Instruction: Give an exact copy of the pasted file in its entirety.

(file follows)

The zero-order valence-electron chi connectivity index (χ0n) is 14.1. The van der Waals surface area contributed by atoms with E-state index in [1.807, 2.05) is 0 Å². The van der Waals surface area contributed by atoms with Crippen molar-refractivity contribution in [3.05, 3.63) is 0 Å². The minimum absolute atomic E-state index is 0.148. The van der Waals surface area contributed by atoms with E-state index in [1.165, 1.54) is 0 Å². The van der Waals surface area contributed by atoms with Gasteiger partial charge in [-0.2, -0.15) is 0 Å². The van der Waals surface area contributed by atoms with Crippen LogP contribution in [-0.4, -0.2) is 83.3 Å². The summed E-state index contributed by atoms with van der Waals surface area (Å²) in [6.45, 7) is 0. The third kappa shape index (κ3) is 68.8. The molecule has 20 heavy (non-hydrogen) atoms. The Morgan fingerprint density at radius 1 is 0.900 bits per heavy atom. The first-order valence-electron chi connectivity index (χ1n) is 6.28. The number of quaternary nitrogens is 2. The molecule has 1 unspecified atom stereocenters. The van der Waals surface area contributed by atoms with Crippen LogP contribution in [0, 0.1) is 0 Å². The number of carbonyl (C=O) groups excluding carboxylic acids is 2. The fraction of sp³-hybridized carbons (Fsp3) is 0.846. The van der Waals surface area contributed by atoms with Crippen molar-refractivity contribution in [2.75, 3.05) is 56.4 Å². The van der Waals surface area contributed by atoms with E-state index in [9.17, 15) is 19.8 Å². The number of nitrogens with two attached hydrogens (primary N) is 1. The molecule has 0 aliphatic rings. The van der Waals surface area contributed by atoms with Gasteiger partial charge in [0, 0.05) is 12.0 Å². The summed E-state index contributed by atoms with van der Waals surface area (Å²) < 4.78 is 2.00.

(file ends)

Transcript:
The zero-order valence-electron chi connectivity index (χ0n) is 14.1. The van der Waals surface area contributed by atoms with E-state index in [1.807, 2.05) is 0 Å². The van der Waals surface area contributed by atoms with Crippen molar-refractivity contribution in [3.05, 3.63) is 0 Å². The minimum absolute atomic E-state index is 0.148. The van der Waals surface area contributed by atoms with E-state index in [1.165, 1.54) is 0 Å². The van der Waals surface area contributed by atoms with Gasteiger partial charge in [-0.2, -0.15) is 0 Å². The van der Waals surface area contributed by atoms with Crippen LogP contribution in [-0.4, -0.2) is 83.3 Å². The summed E-state index contributed by atoms with van der Waals surface area (Å²) in [6.45, 7) is 0. The third kappa shape index (κ3) is 68.8. The molecule has 20 heavy (non-hydrogen) atoms. The Morgan fingerprint density at radius 1 is 0.900 bits per heavy atom. The first-order valence-electron chi connectivity index (χ1n) is 6.28. The number of quaternary nitrogens is 2. The molecule has 1 unspecified atom stereocenters. The van der Waals surface area contributed by atoms with Crippen LogP contribution in [0, 0.1) is 0 Å². The number of carbonyl (C=O) groups excluding carboxylic acids is 2. The fraction of sp³-hybridized carbons (Fsp3) is 0.846. The van der Waals surface area contributed by atoms with Crippen molar-refractivity contribution in [2.75, 3.05) is 56.4 Å². The van der Waals surface area contributed by atoms with E-state index in [9.17, 15) is 19.8 Å². The number of nitrogens with two attached hydrogens (primary N) is 1. The molecule has 0 aliphatic rings. The van der Waals surface area contributed by atoms with Gasteiger partial charge in [0, 0.05) is 12.0 Å². The summed E-state index contributed by atoms with van der Waals surface area (Å²) < 4.78 is 2.00.